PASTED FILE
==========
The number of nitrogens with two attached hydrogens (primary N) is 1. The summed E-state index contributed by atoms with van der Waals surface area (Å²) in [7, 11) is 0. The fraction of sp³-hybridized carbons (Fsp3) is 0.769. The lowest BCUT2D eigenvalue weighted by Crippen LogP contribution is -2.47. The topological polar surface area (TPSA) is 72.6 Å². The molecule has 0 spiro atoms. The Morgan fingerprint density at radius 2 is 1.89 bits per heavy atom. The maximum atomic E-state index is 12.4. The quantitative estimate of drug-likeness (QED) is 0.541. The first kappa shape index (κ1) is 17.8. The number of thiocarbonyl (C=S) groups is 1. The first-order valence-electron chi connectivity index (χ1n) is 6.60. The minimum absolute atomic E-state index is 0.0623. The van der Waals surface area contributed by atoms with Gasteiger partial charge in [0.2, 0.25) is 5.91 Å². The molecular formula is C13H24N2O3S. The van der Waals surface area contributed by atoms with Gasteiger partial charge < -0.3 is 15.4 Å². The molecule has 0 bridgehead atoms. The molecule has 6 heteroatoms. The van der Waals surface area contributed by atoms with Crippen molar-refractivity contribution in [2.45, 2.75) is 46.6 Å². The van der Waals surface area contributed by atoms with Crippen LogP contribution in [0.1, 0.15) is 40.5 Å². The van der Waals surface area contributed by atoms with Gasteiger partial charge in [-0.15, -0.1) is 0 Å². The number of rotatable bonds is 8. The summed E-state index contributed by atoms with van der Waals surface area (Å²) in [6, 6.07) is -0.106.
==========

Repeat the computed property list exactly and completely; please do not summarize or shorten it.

The number of nitrogens with two attached hydrogens (primary N) is 1. The summed E-state index contributed by atoms with van der Waals surface area (Å²) in [7, 11) is 0. The fraction of sp³-hybridized carbons (Fsp3) is 0.769. The lowest BCUT2D eigenvalue weighted by Crippen LogP contribution is -2.47. The topological polar surface area (TPSA) is 72.6 Å². The molecule has 0 spiro atoms. The Morgan fingerprint density at radius 2 is 1.89 bits per heavy atom. The maximum atomic E-state index is 12.4. The quantitative estimate of drug-likeness (QED) is 0.541. The first kappa shape index (κ1) is 17.8. The number of thiocarbonyl (C=S) groups is 1. The first-order valence-electron chi connectivity index (χ1n) is 6.60. The minimum absolute atomic E-state index is 0.0623. The van der Waals surface area contributed by atoms with Gasteiger partial charge in [0.2, 0.25) is 5.91 Å². The molecular formula is C13H24N2O3S. The van der Waals surface area contributed by atoms with Gasteiger partial charge < -0.3 is 15.4 Å². The molecule has 0 bridgehead atoms. The molecule has 6 heteroatoms. The van der Waals surface area contributed by atoms with Crippen molar-refractivity contribution in [2.45, 2.75) is 46.6 Å². The van der Waals surface area contributed by atoms with Crippen LogP contribution in [0.1, 0.15) is 40.5 Å². The van der Waals surface area contributed by atoms with Gasteiger partial charge in [-0.15, -0.1) is 0 Å². The number of rotatable bonds is 8. The summed E-state index contributed by atoms with van der Waals surface area (Å²) in [6, 6.07) is -0.106.